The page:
By James Carré-Rice
James Carré-Rice was sentenced to a total of more than seven years at Her Majesty’s Pleasure for a string of violent offences. He was described as a menace and considered to be one of the UK’s most dangerous inmates. But against all odds James turned his life around and developed a pioneering rehabilitative system for the New York State Criminal Justice Department that helped divert young offenders from committing more serious crimes. Over 200,000 copies of his first book, Within These Streets, are in prisons here and abroad. His new book, Another Kind of Knowing, is out now.
Seldom do we put someone in prison and “throw away the key”. In the overwhelming majority of cases, even the most violent offenders are sentenced to a relatively short period in custody and will at some point re-enter the villages, town and cities in which their crimes were committed.
Imprisonment is often necessary as a means of retribution, incapacitation and deterrence – three of the four pillars of custodial punishment. But, as we have seen, the physical act of locking someone up is nothing more than a short-term fix; the clock to an offender’s release starts ticking almost immediately after their arrest. With this in mind, the criminal justice system must focus more upon the fourth – and most controversial – pillar of custodial punishment: rehabilitation.
Society needs criminals to change their ways – to succeed, to stay crime-free and to make a meaningful contribution to the society in which they live. The last thing anybody wants – offenders included – is a repeat of past failures.
Being arrested, taken to court, losing one’s liberty and sent to jail is an extremely painful experience. Don’t think for one moment that they’re having an easy ride, because it’s quite the opposite.
I’ve been there, and it was the nearest thing to hell I’ve ever known. Most prisoners hate being locked up, regret their actions, and promise their loved ones that they will change their ways. But it’s just not that simple. Such wishful ambitions are a little like New Year’s Resolutions – easily made and easily broken. Soon after release, they’ll find themselves overwhelmed and ill-prepared for the reality of ordinary life; re-offending for some is almost guaranteed.
It’s easy to understand why this is. The majority of offenders were dysfunctional when committing their crime. Therefore, with every passing week spent failing to address underlying issues, their ability to adequately function in society will have decreased on a daily basis.
What do we tell our teenagers when they lose a job and start sitting around the house all day? “Get back out there, apply yourself and do something, anything.” We say it because in our adult wisdom, we recognise how quickly the rot can set in, and bring about a lethargy that dampens enthusiasm. Ergo, if prisoners are left to sit through sentences without being offered therapy as part of a life-building programme, don’t be so surprised when they return to carry out their dysfunction in your community.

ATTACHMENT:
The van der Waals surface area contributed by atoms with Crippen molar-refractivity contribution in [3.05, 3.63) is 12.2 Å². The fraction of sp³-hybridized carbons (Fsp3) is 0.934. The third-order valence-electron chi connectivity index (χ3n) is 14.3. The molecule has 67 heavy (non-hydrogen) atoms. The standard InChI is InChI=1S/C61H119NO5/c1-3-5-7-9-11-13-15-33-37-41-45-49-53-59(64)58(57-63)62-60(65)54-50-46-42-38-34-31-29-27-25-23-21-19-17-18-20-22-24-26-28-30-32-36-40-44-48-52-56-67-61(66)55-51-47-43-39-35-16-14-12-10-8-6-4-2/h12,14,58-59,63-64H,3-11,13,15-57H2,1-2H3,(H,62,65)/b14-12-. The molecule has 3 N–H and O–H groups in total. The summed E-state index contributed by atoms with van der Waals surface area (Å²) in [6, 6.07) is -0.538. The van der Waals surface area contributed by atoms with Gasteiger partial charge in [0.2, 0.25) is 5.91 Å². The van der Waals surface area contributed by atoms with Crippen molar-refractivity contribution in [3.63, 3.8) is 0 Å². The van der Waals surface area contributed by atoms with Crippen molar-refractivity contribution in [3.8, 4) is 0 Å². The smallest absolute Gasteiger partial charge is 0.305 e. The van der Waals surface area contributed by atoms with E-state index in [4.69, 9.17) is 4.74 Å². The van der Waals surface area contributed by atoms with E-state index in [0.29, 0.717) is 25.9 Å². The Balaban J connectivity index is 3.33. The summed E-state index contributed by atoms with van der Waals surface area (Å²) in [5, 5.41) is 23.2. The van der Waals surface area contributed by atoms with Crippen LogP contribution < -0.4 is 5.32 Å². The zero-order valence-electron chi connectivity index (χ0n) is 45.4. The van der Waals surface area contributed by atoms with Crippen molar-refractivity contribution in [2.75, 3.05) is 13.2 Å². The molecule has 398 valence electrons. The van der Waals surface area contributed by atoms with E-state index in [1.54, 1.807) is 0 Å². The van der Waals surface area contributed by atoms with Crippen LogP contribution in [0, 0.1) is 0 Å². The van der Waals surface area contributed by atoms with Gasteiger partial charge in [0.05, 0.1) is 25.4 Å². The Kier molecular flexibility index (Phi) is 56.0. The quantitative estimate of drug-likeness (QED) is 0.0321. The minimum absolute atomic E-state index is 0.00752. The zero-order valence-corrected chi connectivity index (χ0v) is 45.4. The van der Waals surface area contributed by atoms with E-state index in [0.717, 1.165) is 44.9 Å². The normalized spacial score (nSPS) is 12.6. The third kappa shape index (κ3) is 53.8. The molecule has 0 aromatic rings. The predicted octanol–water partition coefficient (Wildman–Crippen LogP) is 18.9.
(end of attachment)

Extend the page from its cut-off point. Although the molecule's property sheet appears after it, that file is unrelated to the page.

It’s no good wringing your hands and asking, “What’s the matter with them?” because the way the prison system is set-up right now is conducive to ongoing failure.
Happily, there are small innovative programmes like Challenge for Change. They occupy a wing of a prison where inmates commit to a six-month course of self-analysis, cognitive therapy, anger management, and a host of other life-building exercises.
The impact of the programme has been scientifically accepted by the Home Office as significant. The adjudication level (rule-breaking) inside the prison drops enormously, the participants take far more responsibility for their actions, and most importantly, recidivism is reduced.
Unfortunately, despite the course being so effective and cheap to run, it has almost expired due to lack of funds. In one establishment, due to a lack of support, a criminal gang was able prevent the course from being run. Currently, out of an estimated prison population of 85,000, only 60 men are involved in that particular programme.
In my opinion, with the right level of funding, with which to roll-out such crime-busting programmes in all prisons, an awful lot more would be saved in future decades; and that’s just the financial side. What about the lives changed, the good they go on to do, crime prevented, and increased safety on our streets.
Intelligent change is hopelessly overdue.